It might seem inevitable that an undergraduate dance program located in New Brunswick, New Jersey, just 45 minutes from New York, would draw on the Big Apple’s resources. Less expected, however, is the longer commute that Julia Ritter had in mind after being appointed chair of the Rutgers Dance Department at the Mason Gross School of the Arts in 2010.
“I decided,” says Ritter, “that I was going to do as much as I could to introduce my students to being a dancer as a global citizen.” Inspired by her experiences as a Fulbright fellow and by former Rutgers University president Richard McCormick’s slogan, “Jersey Roots, Global Reach,” Ritter began her new position as chair by working to develop a study-abroad program, the first in the dance department’s 30-year history. Through a connection to DanceJerusalem, a university-level program based in Israel’s capital, she channeled her efforts into sending Rutgers dancers to Israel and—eventually—inviting Israeli choreographers to share their expertise on campus.
“I think Israel, especially within the past two decades, has just exploded in terms of the creativity there,” says Ritter. “All my students talked about was Batsheva”—the Tel Aviv–based company directed by Ohad Naharin—“and they wanted to take Gaga, and they wanted to learn more about the dance art that was coming out of Israel.”
In 2011 Ritter had the opportunity to present her students at the Joyce Theater in New York, for which she received a grant to commission work from artists of her choosing. That January—one semester before the first study-abroad students flew to Israel—Danielle Agami, a former Batsheva dancer, arrived on campus and began working with 17 dancers on a new piece, Stella, which she linked to an excerpt from Naharin’s Three.
Thus began a four-year initiative (now in its third year) to bring Israeli choreographers to Rutgers. The program has welcomed the full spectrum of Israeli contemporary dance: a week of classes and open rehearsals with the contact-improv influenced, eco-conscious Vertigo Dance Company in 2011; a month in 2012 working with Talia Beck, rehearsal director of the highly theatrical Inbal Pinto & Avshalom Pollak Dance Company (an experience capped by a five-day stint with Pinto herself); a visit from Deborah Friedes Galili, founder of the Dance in Israel website, who lectured and taught Gaga to second-year BFA students; and a one-week residency with independent choreographer Idan Cohen in February 2013. The initiative will continue through 2014, with artists Niv Sheinfeld and Oren Laor in residence for a semester next spring.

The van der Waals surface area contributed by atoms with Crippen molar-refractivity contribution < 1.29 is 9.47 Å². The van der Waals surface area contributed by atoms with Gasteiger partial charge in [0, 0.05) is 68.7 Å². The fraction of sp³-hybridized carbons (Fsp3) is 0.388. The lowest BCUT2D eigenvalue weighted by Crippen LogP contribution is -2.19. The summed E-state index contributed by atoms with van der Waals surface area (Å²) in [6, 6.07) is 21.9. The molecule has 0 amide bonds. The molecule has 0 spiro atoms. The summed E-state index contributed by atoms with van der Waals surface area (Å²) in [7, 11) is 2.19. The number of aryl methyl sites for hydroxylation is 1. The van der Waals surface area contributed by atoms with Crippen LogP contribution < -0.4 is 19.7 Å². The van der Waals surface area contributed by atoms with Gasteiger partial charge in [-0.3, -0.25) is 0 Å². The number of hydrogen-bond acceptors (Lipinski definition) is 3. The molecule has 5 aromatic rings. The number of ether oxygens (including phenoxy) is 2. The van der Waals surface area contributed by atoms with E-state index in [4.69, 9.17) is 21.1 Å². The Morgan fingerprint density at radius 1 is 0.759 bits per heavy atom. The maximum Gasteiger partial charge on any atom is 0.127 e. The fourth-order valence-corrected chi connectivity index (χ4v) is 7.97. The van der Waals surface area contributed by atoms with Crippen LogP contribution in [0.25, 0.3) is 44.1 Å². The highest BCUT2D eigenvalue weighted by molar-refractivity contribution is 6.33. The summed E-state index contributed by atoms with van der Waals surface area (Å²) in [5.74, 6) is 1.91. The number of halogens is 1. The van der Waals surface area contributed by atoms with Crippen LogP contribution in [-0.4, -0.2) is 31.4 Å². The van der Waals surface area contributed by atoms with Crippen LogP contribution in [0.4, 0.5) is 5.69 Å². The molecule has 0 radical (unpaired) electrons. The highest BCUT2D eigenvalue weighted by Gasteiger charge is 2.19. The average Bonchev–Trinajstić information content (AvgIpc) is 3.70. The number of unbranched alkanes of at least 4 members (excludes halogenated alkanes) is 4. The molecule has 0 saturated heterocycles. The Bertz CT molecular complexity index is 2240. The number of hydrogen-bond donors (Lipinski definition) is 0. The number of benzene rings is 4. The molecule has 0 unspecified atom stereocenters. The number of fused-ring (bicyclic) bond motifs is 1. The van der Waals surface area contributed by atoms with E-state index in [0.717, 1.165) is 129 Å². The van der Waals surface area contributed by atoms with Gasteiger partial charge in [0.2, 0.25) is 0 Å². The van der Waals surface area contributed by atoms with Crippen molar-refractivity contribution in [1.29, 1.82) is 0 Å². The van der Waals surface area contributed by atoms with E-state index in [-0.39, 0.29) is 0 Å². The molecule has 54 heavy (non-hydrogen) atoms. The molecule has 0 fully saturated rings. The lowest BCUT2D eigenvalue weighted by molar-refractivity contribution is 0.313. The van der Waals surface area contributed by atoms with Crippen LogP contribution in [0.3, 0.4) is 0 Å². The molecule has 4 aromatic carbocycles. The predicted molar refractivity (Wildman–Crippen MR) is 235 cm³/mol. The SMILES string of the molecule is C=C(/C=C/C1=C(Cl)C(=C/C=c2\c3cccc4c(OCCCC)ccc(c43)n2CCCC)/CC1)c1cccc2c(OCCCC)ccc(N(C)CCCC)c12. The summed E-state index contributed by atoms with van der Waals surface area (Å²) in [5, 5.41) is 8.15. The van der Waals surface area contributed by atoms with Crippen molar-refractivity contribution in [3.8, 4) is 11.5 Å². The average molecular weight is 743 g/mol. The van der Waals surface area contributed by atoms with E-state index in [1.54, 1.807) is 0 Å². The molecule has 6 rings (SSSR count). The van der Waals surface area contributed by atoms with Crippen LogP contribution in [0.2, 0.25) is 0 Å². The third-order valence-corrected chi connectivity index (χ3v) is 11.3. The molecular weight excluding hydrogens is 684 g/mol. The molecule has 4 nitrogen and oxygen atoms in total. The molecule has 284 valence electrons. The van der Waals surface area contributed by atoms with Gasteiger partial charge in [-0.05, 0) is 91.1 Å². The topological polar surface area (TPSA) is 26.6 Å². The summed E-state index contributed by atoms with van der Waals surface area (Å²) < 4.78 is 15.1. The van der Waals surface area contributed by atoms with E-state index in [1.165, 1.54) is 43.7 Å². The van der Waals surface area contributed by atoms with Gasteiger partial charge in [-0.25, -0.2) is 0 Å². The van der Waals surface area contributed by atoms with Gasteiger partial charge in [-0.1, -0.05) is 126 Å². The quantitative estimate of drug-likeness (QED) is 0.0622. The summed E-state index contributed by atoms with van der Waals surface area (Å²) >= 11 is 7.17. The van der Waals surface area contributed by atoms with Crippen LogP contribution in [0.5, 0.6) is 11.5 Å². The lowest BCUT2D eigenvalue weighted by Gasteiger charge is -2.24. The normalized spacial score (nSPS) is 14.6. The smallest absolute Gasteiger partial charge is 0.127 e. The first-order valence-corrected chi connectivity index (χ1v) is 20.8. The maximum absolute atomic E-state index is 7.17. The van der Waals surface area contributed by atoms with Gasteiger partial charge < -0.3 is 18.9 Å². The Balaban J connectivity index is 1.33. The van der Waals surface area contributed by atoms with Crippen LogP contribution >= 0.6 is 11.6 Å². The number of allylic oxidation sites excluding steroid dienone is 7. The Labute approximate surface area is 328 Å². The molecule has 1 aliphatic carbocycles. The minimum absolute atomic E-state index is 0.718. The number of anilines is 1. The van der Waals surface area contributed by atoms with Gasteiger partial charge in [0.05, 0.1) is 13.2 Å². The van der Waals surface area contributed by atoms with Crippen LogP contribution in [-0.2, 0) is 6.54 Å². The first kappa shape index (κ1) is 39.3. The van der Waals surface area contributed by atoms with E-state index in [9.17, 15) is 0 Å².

Learning choreography created outside the country has made an impact on BFA students like Miriam Gabriel, a junior cast in an excerpt of Pinto’s Rushes Plus and a current DanceJerusalem study-abroad student. “Inbal Pinto’s work was something really fresh and new to our bodies, because we do work with a lot of New York choreographers,” she says.
For Ritter, this international expansion of her students’ knowledge is essential. “They see that New York is not the only mecca,but that there are other meccas in the world that they can go explore,” she says. “That’s what really allows them to grow as people—as humans, but also as artists. To see that there are different communities and different styles of work, and that people have different lifestyles around their dance. It doesn’t have to be the lifestyle that shakes you in New York. There could be a lifestyle and a dance world that shakes you in Israel or Taiwan or London or Berlin.”
Agami, who now has her own company (the Los Angeles–based Ate9 dANCEcOMPANY), agrees. “I think it gives them the freedom to try something new because it comes from somewhere else,” she says. “It opens their eyes about what’s going on beyond the United States.”
Ritter is working hard to extend her program to other dance-rich countries. Rutgers sent its first BFA dance student to study in London at Trinity Laban last fall, and a new program is in the works at the Taipei National University of the Arts, with a planned start date for fall of 2014. By exposing her students to artists working in different countries, Ritter believes that the dance world can begin to feel accessible on a global scale. “I think that the sense of the world being this huge scary place shrunk for them.”